Painstaking Efforts to Improve Opioid Stewardship


Written By

Reviewed By


Liebschutz JM, Xuan Z, Shanahan CW, et al. Improving Adherence to Long-term Opioid Therapy Guidelines to Reduce Opioid Misuse in Primary Care: A Cluster-Randomized Clinical Trial. JAMA Intern Med. 2017;177(9):1265-1272.

Drug overdose is now the leading cause of death among Americans under the age of 50.1 This crisis has been building since the late 1990s, in part the result of rampant prescribing of opioid analgesics.2 In 2016, the United States (U.S.) Centers for Disease Control and Prevention (CDC) released a seminal guideline for primary care clinicians regarding opioid prescribing.3 These guidelines are now being implemented by clinicians, insurers, and healthcare institutions. The twelve recommendations contained in the CDC guidelines steer clinicians away from routine, long-term use of opioids.


While the guideline was developed using a systematic review methodology, meta-analyses were not conducted due to the low quality and high heterogeneity of included studies. Additionally, most of the recommendations were broad statements regarding patient management rather than the specific guidance clinicians expect. Despite these limitations, the guideline laid the foundation for shifts in institutional policy and governmental regulation that impact patients and providers.4 While none of the CDC recommendations directly addressed the use of patient-clinician agreements regarding opioid use (commonly referred to as pain contracts or controlled substance agreements), fulfillment of several recommendations might be achieved through that approach (Table 1).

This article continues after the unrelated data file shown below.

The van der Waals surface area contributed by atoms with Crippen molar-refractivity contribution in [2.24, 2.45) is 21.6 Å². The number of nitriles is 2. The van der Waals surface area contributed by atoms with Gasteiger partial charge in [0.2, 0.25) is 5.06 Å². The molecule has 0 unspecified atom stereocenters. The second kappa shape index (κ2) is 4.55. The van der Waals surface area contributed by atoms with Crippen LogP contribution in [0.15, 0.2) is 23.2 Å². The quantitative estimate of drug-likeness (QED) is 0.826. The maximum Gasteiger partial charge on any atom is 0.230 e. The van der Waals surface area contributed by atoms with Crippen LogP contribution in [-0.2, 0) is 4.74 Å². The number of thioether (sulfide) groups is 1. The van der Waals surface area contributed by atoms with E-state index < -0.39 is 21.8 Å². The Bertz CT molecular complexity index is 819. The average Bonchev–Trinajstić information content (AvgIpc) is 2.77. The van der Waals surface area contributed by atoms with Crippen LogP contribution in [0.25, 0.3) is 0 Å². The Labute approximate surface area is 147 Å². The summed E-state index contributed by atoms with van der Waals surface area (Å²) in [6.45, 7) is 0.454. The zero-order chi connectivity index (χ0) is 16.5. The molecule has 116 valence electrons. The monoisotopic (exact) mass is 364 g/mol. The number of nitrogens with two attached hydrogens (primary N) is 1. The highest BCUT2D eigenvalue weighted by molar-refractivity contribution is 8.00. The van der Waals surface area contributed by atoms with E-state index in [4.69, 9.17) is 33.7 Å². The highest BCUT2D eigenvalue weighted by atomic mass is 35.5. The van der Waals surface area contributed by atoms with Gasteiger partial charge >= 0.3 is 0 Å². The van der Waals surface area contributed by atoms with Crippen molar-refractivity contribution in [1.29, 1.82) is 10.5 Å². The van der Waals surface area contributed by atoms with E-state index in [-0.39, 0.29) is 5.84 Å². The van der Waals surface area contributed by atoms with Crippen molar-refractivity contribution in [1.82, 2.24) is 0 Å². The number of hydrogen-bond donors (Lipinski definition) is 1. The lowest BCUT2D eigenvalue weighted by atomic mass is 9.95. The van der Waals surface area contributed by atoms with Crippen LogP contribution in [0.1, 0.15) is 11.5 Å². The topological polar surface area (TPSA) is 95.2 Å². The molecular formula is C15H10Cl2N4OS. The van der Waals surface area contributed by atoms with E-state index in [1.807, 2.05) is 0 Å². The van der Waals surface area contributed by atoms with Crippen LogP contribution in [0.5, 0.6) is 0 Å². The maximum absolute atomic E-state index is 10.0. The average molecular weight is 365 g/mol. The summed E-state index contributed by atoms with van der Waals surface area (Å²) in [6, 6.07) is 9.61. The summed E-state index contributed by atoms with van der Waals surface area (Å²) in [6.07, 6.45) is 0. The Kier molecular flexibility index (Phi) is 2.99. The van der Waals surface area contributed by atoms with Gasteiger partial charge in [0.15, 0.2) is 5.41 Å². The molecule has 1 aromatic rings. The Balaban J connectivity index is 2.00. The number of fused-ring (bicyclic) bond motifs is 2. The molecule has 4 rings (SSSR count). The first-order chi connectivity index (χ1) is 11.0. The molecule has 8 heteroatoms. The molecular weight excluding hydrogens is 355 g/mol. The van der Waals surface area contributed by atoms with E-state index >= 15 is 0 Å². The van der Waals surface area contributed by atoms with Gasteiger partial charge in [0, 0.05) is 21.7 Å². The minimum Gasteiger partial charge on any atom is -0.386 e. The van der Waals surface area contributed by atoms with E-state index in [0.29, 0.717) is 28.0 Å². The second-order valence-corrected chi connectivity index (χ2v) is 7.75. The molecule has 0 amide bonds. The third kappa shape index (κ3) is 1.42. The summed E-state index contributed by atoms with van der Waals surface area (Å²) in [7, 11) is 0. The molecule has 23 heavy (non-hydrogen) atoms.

Table 1. Select CDC Recommendations Pertinent to Patient-Clinician Agreements



2: Clinicians should establish treatment goals before prescribing opioids. Opioid therapy should only be continued if clinical improvements outweigh associated risks.

Very Weak

3: Clinicians should discuss risks and benefits of opioid therapy, as well as patient and clinician responsibilities, before prescribing opioids and periodically thereafter.


7: Clinicians should evaluate benefits and harms of opioid therapy every three months and within four weeks of initiation or dose escalation. Opioids should be tapered or discontinued if benefits do not outweigh harms.

Very Weak

8: Clinicians should periodically evaluate risk factors for opioid-related harms and incorporate strategies to mitigate them (e.g. dose tapering, naloxone co-prescribing).

Very Weak

10: Urine drug testing should be completed at baseline and at least annually.

Very Weak


The Transforming Opioid Prescribing in Primary Care (TOPCARE) study sought to assess the impact of a multicomponent care management intervention on opioid stewardship in four primary care centers.5 To achieve this goal, a randomized controlled trial was conducted with cluster randomization at the primary care clinician (PCC) level. The trial took place from January 2014 through March 2016 with outcomes evaluated at 12 months for each patient chronically prescribed opioids. The study sites included a large clinic affiliated with an academic health science center and three community-based federally-qualified health centers. Eligible PCCs were physicians or advanced practice nurses trained in family or internal medicine. They were also required to have at least four adult patients currently treated with long-term opioid therapy, defined as three opioid prescriptions at least 21 days apart in a six-month timeframe.